Movie review: Unstoppable action makes up for plot

Early reviews have been calling Unstoppable the South Korean version of Taken (2008).
Early reviews have been calling Unstoppable the South Korean version of Taken (2008).PHOTO: MM2 ENTERTAINMENT

Review/ ​Action Thriller

UNSTOPPABLE

116 mins/Opens Thursday (Dec 6)/3 stars


The story: Notorious gangster Dong-chul (Ma Dong-seok) decides to live a quiet, ordinary life after marrying Ji-soo (Song Ji-hyo). But when Ji-soo gets kidnapped, the skilled fighter sets out to find her and take down the kidnappers.

There is good reason early reviews have been calling this the South Korean version of Taken (2008).

Like the hit Hollywood movie starring Liam Neeson, this one features a furious father who will go to extremes to rescue a kidnapped family member.

In Neeson's case, he was on a mission to save his daughter.

Dong-chul, however, is out to save his wife.

The main difference with the two movies is that first-time director Kim Min-ho attempts to inject his story with more heart, intercutting the fast-paced action sequences with many emotional moments between husband and wife.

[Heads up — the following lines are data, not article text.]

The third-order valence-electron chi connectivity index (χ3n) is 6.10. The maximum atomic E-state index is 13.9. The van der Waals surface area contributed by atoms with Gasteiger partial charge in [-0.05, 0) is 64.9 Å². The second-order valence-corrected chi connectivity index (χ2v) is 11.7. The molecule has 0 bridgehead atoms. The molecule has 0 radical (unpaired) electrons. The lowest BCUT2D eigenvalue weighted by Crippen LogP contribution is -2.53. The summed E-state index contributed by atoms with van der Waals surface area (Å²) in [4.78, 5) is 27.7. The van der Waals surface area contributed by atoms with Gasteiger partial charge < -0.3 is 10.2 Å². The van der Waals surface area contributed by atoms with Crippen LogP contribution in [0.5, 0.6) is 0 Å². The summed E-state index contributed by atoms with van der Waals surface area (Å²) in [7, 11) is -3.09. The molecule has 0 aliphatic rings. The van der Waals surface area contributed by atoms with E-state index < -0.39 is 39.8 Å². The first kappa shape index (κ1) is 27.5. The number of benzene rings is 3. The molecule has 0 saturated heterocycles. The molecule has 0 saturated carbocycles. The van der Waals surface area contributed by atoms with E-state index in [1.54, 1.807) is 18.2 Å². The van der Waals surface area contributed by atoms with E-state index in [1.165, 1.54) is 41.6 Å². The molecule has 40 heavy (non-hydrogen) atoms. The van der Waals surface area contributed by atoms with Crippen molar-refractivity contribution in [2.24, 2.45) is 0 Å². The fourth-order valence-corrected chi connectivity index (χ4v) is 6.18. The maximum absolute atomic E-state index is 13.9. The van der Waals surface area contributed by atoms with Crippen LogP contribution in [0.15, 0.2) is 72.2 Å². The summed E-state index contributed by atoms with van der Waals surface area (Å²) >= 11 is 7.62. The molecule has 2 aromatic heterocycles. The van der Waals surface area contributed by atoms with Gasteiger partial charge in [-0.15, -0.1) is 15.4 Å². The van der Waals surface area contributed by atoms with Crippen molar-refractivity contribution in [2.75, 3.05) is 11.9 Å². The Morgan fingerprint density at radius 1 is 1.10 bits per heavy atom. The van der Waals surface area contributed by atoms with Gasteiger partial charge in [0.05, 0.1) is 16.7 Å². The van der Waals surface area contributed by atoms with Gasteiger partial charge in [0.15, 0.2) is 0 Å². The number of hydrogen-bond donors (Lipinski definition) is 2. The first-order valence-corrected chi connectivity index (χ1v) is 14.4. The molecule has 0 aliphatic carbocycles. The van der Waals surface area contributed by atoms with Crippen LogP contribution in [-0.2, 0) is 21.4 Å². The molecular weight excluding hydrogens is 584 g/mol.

Despite his best intentions, the approach does not quite work because it only slows everything down.

Audiences watch Taken to see Neeson kick a**, not to see him emote - and that idea applies to this film as well.

There are so many unnecessary moments of the couple playfully teasing each other on dinner dates that the action does not kick in until 40 minutes into the running time. But the pair has great chemistry, and it would be fun to see them together in a romantic drama.

When the ball finally gets rolling, however, the film manages to remain thrilling most of the time.

There is one original action sequence that is particularly tense - when the villain demands Dong-chul to murder a henchman live on a video call or Ji-soo will be drowned.

It is a nail-biting scene that has you wondering if Dong-chul will intentionally kill someone to protect a loved one.

What is also thrilling are the moments where Ji-soo actively thinks of ways to escape and is unafraid to stand up for the other kidnapped women.

That is a welcome change when so many movies of this genre feature women as one-dimensional creatures or damsels in distress.